Campaign

Update

October 7, 2023

16-year-old Put in Coma as Battle over Misogynist Hijab Law Continues to Rage in Iran

Oct 30: Armita has died; her burial in Tehran is heavily surveilled and then attacked by police

October 7, 2023

Armita Garavand (Geravand) is 16 years old, and studies art in an arts and vocational academy in Tehran, Iran. She is an amateur Taekwondo athlete. Just days before October 1, she had joyfully videotaped herself making a beautiful painting on her school. Today, she lies in a coma in an ICU blocked by military guards.

Armita Garavand on X, then in Fajr Hospital ICU posted by Hengaw

On Sunday October 1, 2023, a grainy Tehran Metro surveillance video on Iranian state TV shows that she and a group of friends, some of them with their headscarves (hijabs) around their shoulders instead of covering their hair, entered the Tehran metro train on their way to school. Moments later her friends are seen pulling out her unconscious body. She was taken by ambulance to Fajr Air Force Hospital, where she underwent CPR and remains in a coma as we write.

The Islamic Republic of Iran (IRI) media rushed to claim, with no evidence or witness, that Armita suffered a sudden loss of blood pressure and fell, hitting her head on the train.

Sounds familiar? One year ago, while 22-year-old Mahsa Jina Amini lay in a coma after being arrested by morality police, state officials claimed she suffered a heart attack unrelated to her arrest and published a video of her collapsing after arriving at the morality “education” center.

Armita Garavand (Geravand) is 16 years old, and studies art in an arts and vocational academy in Tehran, Iran. She is an amateur Taekwondo athlete. Just days before October 1, she had joyfully videotaped herself making a beautiful painting on her school. Today, she lies in a coma in an ICU blocked by military guards.

Armita Garavand on X, then in Fajr Hospital ICU posted by Hengaw

On Sunday October 1, 2023, a grainy Tehran Metro surveillance video on Iranian state TV shows that she and a group of friends, some of them with their headscarves (hijabs) around their shoulders instead of covering their hair, entered the Tehran metro train on their way to school. Moments later her friends are seen pulling out her unconscious body. She was taken by ambulance to Fajr Air Force Hospital, where she underwent CPR and remains in a coma as we write.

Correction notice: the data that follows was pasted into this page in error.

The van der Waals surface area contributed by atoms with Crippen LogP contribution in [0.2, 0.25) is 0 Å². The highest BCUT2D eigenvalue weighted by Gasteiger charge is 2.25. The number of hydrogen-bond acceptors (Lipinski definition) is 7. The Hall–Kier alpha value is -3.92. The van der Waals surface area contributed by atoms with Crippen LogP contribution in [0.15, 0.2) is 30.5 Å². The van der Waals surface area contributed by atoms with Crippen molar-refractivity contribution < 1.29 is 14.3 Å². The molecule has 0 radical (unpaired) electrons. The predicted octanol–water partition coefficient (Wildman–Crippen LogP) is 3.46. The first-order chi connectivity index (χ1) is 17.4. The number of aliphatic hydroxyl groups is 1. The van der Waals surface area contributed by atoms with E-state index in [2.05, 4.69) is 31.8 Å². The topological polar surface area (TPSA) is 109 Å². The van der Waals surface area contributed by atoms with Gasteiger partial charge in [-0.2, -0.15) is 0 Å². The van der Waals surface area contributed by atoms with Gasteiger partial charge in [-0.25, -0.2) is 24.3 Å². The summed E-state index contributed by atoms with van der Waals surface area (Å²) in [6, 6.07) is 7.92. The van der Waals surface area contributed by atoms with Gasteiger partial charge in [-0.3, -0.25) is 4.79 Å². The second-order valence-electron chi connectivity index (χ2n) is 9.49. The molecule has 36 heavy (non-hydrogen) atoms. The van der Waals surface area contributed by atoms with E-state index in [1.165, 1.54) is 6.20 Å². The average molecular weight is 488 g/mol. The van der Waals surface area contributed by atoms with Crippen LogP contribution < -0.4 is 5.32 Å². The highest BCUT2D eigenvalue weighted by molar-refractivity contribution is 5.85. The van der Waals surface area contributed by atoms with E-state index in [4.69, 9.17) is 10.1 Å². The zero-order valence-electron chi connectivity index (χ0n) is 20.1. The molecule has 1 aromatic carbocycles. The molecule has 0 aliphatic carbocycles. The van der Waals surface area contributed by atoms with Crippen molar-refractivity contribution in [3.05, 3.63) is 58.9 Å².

The Islamic Republic of Iran (IRI) media rushed to claim, with no evidence or witness, that Armita suffered a sudden loss of blood pressure and fell, hitting her head on the train.

Sounds familiar? One year ago, while 22-year-old Mahsa Jina Amini lay in a coma after being arrested by morality police, state officials claimed she suffered a heart attack unrelated to her arrest and published a video of her collapsing after arriving at the morality “education” center.

Here are some details which contradict or call into question the “official” version on Armita:

  • On Oct. 5 The Guardian reported that an eyewitness described how a hijab enforcer immediately confronted Armita when she entered the train. "The chador-clad woman screamed at her asking her why was she not covered. Armita then told her ‘Do I ask you to remove your headscarf? Why are you asking me to wear one?’ Their argument then turned violent. The hijab enforcer started physically attacking Armita and … violently pushed her.”
  • Multiple cameras are constantly recording inside the metro trains, but no footage has been released from inside the train.
  • The Coordinating Council of Teacher's Organizations reported that the heads of security from both the Ministry of Education and the General Directorate of Education in Tehran visited Armita's school. They threatened teachers not to share any news or photos of Armita on social media and threatened Armita’s classmates against sharing any information about her condition. Armita's friends who were with her on the day of the incident are facing immense pressure to deny any involvement or knowledge of what transpired.
  • A journalist who went to Fajr Hospital to find information was detained for 24 hours.Streets around Fajr Hospital are heavily controlled by police and military, and all access to the hospital is blocked.
  • Human Rights group Hengaw reported that security forces confiscated cell phones from all members of Armita’s family, none of whom has been allowed to see her in the hospital as of this writing.
  • State TV ran a tape of her parents –under military and police pressure inside Fajr—saying that they were shown the video and saw no evidence on video she was assaulted, but even under the fear for their whole family and their daughter they did not go beyond saying what the officials told them to say.
Composite photo by IEC: A hijab enforcer, social media selfie of Armita; Armita’s response to hijab enforcer per witness; still from footage of Armita’s body being pulled from train.

Although, as in Mahsa Jina Amini’s case, the truth of exactly what happened and exactly who struck the blow to the head of this young woman may continue to be suppressed, there is no doubt that it is the Islamic Republic of Iran, its compulsory hijab law and its violent enforcement that has created the societal atmosphere for vicious official and unofficial assaults on hijabless women.

Far from backing off from enforcing the compulsory hijab law, the IRI has doubled down on it in recent months. On September 20, 2023, just four days after the anniversary of Jina’s death, Iran’s parliament approved the draconian “Hijab and Chastity Law”, under which women face up to 10 years in prison if they continue to defy the country’s mandatory hijab rules and to identify those who “promote nudity [or] indecency” or “mock” the rules in a virtual or non-virtual space.[i]

[i]Iran approves stricter hijab bill targeting those who ‘mock’ dress code”, The Guardian, September 20, 2023.

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